Sunday, February 14, 2016

NOAA and NASA Team Up to Investigate Strong El Niño

Difference from Average Temperature (Credit: NOAA) Click to Enlarge.
America’s two leading climate science agencies are conducting an unprecedented survey via land, sea and air to investigate the current El Niño event and better understand its impact on weather systems that have brought both parched and soaking conditions to North America.

The project, which will conclude in March, will deploy resources from the National Oceanic and Atmospheric Administration (NOAA) and NASA to analyze one of the strongest El Niños on record.  El Niño is a periodic phenomenon in which parts of the eastern Pacific warm, causing a ripple effect for weather around the world.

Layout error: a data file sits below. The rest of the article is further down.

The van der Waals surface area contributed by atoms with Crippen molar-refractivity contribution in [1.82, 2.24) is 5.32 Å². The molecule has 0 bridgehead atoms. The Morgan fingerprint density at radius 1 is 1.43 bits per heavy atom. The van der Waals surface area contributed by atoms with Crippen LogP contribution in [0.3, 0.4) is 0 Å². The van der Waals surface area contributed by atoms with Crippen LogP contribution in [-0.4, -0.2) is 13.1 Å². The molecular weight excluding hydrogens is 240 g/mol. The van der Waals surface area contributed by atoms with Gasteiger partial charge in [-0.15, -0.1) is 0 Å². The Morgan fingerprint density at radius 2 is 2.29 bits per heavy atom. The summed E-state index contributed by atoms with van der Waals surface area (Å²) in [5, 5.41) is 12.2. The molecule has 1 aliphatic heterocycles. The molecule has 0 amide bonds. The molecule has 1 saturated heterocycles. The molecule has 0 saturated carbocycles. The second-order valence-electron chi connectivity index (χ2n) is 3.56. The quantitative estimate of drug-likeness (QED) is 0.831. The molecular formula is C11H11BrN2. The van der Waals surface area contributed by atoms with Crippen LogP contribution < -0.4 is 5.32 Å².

NOAA’s Gulfstream IV research plane and its ship Ronald H Brown will collect data from the vast stretch of the Pacific ocean where El Niño climate events are spawned.  NASA will deploy its Global Hawk unmanned aircraft, which is able to fly at 65,000ft for 30 hours at a time.

It is hoped that instruments dropped from aircraft, supported by weather balloons, will help improve weather forecasts and models that predict the longer-term impact of climate change.  The scientists will coordinate with researchers based in Honolulu and the Pacific island of Kiribati, around 1,340 miles south of Hawaii.

Read more at NOAA and NASA Team Up to Investigate Strong El Niño

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